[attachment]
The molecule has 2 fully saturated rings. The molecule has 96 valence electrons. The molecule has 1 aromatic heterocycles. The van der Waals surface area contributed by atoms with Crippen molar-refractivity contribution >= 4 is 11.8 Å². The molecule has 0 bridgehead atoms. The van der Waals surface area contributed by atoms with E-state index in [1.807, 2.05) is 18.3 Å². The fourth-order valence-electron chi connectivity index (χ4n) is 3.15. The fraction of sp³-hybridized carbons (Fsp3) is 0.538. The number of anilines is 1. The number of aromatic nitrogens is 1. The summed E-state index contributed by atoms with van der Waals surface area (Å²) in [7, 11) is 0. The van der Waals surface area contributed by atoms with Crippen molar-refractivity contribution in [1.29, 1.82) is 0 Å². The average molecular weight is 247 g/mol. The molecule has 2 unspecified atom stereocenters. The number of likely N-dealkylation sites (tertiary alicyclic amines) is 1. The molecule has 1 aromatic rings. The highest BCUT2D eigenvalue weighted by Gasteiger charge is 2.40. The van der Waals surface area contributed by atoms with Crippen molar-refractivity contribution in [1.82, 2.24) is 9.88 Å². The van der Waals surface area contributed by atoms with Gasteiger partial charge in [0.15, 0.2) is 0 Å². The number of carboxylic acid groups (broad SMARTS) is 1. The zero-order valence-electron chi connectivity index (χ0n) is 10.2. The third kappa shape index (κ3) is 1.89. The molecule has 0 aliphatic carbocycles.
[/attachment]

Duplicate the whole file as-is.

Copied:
The molecule has 2 fully saturated rings. The molecule has 96 valence electrons. The molecule has 1 aromatic heterocycles. The van der Waals surface area contributed by atoms with Crippen molar-refractivity contribution >= 4 is 11.8 Å². The molecule has 0 bridgehead atoms. The van der Waals surface area contributed by atoms with E-state index in [1.807, 2.05) is 18.3 Å². The fourth-order valence-electron chi connectivity index (χ4n) is 3.15. The fraction of sp³-hybridized carbons (Fsp3) is 0.538. The number of anilines is 1. The number of aromatic nitrogens is 1. The summed E-state index contributed by atoms with van der Waals surface area (Å²) in [7, 11) is 0. The van der Waals surface area contributed by atoms with Crippen molar-refractivity contribution in [1.29, 1.82) is 0 Å². The average molecular weight is 247 g/mol. The molecule has 2 unspecified atom stereocenters. The number of likely N-dealkylation sites (tertiary alicyclic amines) is 1. The molecule has 1 aromatic rings. The highest BCUT2D eigenvalue weighted by Gasteiger charge is 2.40. The van der Waals surface area contributed by atoms with Crippen molar-refractivity contribution in [1.82, 2.24) is 9.88 Å². The van der Waals surface area contributed by atoms with Gasteiger partial charge in [0.15, 0.2) is 0 Å². The number of carboxylic acid groups (broad SMARTS) is 1. The zero-order valence-electron chi connectivity index (χ0n) is 10.2. The third kappa shape index (κ3) is 1.89. The molecule has 0 aliphatic carbocycles.